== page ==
Isabella - she fell off of a table as a newborn and has a skull fracture. Living miracle!
Isabella – she fell off of a table as a newborn and has a skull fracture. Living miracle!

I am grateful to walk this journey with these little guys and celebrate as they recover using the Medika Mamba, peanut butter based baby food. Pray with us for each of them (Vena, Valmyr, Ismylove, Junior, and Isabella) and I will keep you updated along the way.

God is love. Pass it on.

 

You Shall Live & Not Die

When we arrived he was lying all alone. Alone in a dark room with two beds and an iv stand. Alone on urine soaked sheets and crying for someone to take him to the toilet.

Reason #762 as to why we can’t finish our medical center fast enough.

Witson’s mother took him, at four years old and only 16 pounds, in desperation to the hospital in our village. Knowing that she had no money and his condition was so advanced, they based his value on mere dollars, a liability of wasted time, and chose not to commit to his recovery. They sent them both away, back into the street. His abs protrude from his stomach and every rib in his chest is visible. It seems painful just for him to breathe.

Unfortunately, in the lifestyle of survival the value of a human life is compromised for the sake of the remaining family. If one child is sick it is easier to sacrifice that child – and not feed him – in order to keep the others progressing.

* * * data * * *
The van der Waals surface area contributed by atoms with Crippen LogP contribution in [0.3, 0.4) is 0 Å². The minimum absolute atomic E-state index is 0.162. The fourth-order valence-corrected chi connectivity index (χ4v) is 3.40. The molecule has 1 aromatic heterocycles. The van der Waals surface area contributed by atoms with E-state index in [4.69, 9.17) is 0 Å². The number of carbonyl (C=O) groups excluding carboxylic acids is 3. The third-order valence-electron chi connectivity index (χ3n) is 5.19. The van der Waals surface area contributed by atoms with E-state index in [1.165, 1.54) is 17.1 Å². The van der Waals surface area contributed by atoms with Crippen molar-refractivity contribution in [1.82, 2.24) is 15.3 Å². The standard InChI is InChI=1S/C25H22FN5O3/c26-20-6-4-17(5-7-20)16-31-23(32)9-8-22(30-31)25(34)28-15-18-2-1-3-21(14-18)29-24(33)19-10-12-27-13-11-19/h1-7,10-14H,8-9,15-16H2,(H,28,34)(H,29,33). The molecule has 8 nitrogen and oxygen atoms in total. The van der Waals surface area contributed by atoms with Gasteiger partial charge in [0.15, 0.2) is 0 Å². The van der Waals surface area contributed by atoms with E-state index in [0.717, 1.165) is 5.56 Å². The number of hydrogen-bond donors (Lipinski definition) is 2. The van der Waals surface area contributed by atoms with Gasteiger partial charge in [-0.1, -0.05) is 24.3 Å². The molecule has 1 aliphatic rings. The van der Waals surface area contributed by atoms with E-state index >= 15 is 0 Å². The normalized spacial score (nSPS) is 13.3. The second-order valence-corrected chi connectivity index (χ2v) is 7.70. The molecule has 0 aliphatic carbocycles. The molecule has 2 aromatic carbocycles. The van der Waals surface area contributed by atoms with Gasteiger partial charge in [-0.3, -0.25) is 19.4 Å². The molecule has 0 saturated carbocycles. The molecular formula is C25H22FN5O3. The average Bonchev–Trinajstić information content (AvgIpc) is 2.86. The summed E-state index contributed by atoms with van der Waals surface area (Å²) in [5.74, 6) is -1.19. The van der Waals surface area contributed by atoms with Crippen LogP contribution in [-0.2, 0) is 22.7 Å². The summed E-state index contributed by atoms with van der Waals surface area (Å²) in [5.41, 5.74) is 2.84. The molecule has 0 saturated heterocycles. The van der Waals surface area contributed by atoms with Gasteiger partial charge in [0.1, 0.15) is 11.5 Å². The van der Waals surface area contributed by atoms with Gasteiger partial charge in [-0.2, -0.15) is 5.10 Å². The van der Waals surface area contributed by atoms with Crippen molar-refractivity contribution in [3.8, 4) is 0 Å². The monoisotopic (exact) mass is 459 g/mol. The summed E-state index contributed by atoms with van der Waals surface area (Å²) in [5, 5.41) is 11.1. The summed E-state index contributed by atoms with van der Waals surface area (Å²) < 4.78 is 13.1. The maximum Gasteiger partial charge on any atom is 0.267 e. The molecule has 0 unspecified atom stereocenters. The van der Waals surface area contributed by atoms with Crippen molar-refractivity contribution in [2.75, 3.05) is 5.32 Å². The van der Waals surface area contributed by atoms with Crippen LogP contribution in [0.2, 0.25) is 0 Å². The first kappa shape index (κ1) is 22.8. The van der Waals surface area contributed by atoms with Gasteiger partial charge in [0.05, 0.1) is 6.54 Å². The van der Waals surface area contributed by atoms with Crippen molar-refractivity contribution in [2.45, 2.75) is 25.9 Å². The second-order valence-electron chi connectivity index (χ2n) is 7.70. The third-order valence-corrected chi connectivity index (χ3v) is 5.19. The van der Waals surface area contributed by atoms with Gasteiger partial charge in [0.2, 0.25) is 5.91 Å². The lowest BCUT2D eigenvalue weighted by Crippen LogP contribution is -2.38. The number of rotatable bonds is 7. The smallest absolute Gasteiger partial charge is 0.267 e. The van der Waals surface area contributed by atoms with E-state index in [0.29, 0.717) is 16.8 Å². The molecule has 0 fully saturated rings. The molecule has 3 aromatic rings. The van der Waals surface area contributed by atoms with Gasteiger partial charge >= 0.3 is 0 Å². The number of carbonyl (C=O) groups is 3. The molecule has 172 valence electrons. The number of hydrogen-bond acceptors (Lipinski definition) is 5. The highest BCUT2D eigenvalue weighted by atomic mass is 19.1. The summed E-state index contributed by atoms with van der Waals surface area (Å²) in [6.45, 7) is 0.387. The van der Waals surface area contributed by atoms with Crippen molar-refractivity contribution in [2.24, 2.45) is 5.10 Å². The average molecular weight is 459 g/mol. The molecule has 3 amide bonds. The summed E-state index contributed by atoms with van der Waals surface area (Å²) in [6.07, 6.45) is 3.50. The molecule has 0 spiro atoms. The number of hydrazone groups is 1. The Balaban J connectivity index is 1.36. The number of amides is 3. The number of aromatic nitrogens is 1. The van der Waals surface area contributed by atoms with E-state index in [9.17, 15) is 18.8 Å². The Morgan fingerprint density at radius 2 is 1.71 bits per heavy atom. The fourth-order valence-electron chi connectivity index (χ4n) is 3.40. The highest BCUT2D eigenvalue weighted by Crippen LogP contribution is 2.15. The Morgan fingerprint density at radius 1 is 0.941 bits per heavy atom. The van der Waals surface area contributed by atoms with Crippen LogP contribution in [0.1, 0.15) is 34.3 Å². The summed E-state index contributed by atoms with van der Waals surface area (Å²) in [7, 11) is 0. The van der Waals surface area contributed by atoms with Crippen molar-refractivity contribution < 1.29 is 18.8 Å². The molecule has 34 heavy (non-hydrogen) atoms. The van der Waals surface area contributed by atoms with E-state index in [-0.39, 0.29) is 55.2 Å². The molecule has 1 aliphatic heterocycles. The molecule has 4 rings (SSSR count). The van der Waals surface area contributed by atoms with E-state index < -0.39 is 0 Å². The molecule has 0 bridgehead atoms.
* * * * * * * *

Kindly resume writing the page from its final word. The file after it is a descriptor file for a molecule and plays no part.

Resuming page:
In lieu of that they sent him to Danita’s Children. We have no iv’s, no equipment in place, no staff, yet the best hospital in town sent this dying boy to us, knowing that we are the only place in Ounaminthe willing to take a risk for a human life. Willing to go all in. Willing to commit to save a life so valued by our God. And now the same hospital that sent him away sees that after only two days of treatment he is showing extreme signs of recovery. The same boy that they were so quick to let go unnoticed.

You think the life of a missionary is so glamorous? It’s really just being willing to do the little things. The sometimes gross things. Because they’re worth it. It’s continually walking into a dark room at a hospital in our village to ensure that our patient wasn’t put out on the street since our last visit. It’s carrying his fragile urine soaked little body to the toilet and sitting there with him while he struggles and is in pain. It’s then changing the soaked sheets that he has been lying in for hours because no one on staff at the hospital has even stopped to check. It’s continually checking his eyes to ensure that he hasn’t entered into a coma. It’s sitting by his bed, while people sit and wait in desperation for help outside in the hall, continually pleading for a life, declaring Psalm 118 over his little spirit, “You shall live and not die, and declare the work of the Lord.”

One day soon we will not have to beg for people to take risks with us. We will not have to plead with this community to commit for the sake of one human life. We will receive those in desperation and do everything possible to begin them on a journey to recovery.

Because they’re worth it.